Nor are such U.S. actions against individual terror suspects confined to countries where lawlessness prevails. In 2003, the CIA kidnapped a cleric from the streets of Milan, Italy, and shipped him to Egypt to be tortured (CIA agents involved have been prosecuted in Italy, though the U.S. government has vehemently defended them). In 2004, the U.S. abducted a German citizen in Macedonia, flew him to Afghanistan, tortured and drugged him, then unceremoniously dumped him back on the street when it realized he was innocent; but the U.S. has refused ever since to compensate him or even apologize, leaving his life in complete shambles. The U.S. has repeatedly killed people in Pakistan with drones and other attacks, including strikes when it had no idea who it was killing, and also stormed a compound in Abbottabad — where the Pakistani government has full reign — in order to kill Osama bin Laden in 2010.

    U.S. drone kills of terror suspects (including its own citizens) are extremely popular among Americans, including (in the age of Obama) those who self-identify as liberal Democrats. Yet it’s virtually certain that Americans across the ideological spectrum would explode in nationalistic outrage if Turkey actually did the same thing in Pennsylvania; indeed, the consequences for Turkey if it dared to do so are hard to overstate.

    That’s American Exceptionalism in its purest embodiment: The U.S. is not subject to the same rules and laws as other nations, but instead is entitled to assert power and punishment that is unique to itself, grounded in its superior status. Indeed, so ingrained is this pathology that the mere suggestion that the U.S. should be subject to the same laws and rules as everyone else inevitably provokes indignant accusations that the person is guilty of the greatest sin: comparing the United States of America to the lesser, inferior governments and countries of the world.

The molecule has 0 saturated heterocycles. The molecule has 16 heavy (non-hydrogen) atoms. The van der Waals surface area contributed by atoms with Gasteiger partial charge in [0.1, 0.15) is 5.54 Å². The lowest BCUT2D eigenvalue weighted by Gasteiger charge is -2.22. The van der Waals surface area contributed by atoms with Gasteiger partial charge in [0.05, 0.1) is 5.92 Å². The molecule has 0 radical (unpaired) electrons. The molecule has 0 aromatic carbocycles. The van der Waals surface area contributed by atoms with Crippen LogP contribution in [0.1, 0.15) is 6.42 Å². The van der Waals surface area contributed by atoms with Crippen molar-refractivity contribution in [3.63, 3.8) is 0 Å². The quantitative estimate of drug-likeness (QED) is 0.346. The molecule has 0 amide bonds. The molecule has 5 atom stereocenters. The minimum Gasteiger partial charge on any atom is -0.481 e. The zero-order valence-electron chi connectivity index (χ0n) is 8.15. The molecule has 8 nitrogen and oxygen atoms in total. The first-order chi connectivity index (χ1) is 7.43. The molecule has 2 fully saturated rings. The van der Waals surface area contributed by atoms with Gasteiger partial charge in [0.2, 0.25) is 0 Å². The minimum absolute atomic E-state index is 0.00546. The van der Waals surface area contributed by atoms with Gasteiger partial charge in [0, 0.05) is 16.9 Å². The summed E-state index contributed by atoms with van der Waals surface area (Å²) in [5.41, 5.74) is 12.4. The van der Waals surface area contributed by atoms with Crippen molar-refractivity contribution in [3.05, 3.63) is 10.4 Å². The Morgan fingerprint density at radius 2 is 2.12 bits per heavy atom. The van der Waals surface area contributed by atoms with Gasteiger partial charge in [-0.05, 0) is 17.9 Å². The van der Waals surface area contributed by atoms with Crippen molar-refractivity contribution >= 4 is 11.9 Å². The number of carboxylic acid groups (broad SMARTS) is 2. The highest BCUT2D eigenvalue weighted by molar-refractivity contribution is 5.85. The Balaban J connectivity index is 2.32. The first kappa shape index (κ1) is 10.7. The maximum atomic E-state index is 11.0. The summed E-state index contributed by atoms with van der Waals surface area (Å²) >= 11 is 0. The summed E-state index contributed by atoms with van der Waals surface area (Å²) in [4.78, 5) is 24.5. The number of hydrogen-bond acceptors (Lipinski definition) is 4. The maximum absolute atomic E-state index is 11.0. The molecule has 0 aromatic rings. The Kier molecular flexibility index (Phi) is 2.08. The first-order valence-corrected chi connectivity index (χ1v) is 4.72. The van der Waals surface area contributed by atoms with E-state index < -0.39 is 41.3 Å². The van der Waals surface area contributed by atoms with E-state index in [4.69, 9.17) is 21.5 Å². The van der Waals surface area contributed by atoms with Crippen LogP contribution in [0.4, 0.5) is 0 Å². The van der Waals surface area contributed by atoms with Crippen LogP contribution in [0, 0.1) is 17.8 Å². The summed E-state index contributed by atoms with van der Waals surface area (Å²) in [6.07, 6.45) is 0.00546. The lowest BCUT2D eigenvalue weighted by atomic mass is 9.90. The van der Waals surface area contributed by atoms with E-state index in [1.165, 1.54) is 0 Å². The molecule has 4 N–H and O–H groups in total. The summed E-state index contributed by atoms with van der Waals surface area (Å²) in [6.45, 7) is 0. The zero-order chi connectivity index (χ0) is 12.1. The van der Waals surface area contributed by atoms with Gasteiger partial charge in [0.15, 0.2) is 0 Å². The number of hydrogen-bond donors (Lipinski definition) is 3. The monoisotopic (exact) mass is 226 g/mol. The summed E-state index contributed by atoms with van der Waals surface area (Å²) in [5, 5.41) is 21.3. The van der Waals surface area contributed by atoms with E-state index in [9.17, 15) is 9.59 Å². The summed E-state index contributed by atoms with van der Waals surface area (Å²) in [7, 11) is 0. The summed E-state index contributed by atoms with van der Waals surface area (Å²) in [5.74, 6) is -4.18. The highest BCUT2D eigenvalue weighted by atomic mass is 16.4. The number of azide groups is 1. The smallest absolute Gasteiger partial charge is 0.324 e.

2. Cohete Rojo

    Cohete Rojo Contributing Member

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    Your article is **** as usual. The US, in cooperation with its allies, conducts drone strikes - hardly unilateral.
     
  3. larsv8

    larsv8 Contributing Member

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    LOL, what, are you serious?
     
  4. Cohete Rojo

    Cohete Rojo Contributing Member

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    Oh, bless your heart.
     
  5. dc rock

    dc rock Contributing Member

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  6. JuanValdez

    JuanValdez Contributing Member

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    The article isn't completely unfair. I think we do presume that, since we're leading the fight against terrorism for the whole world, we should give ourselves a little extra latitude in infringing on the sovereignty of other nations. That's not exactly a moral high ground.

    But, I object to a bunch of stuff in the article:

    * I don't think the US is claiming some legal authority to kill and capture in foreign countries. I think we declared a war and are executing the war, and wars generally do infringe illegally on the sovereignty of others. If they don't like it, they can fight us, and good luck. So, likewise, if Turkey wants to come assassinate this guy like we would assassinate him if the tables were turned, go ahead. But the US is going to react very strongly. So again, good luck.

    * I'm not sure what all the hidden agendas might be. But, I don't think we're actually sheltering the guy from prosecution. We're asking Turkey to follow the protocol and have him extradited in the normal fashion. Given that Erdogan is currently conducting a purge of all of his political enemies and this could be the start of the Erdogan dictatorship for all we know, I think it's reasonable we insist on doing it by the book on this one and not be complicit with whatever Erdogan is doing. I might be naive here, and if someone can demonstrate that we won't respect legitimate extradition requests, I'm ready to be educated.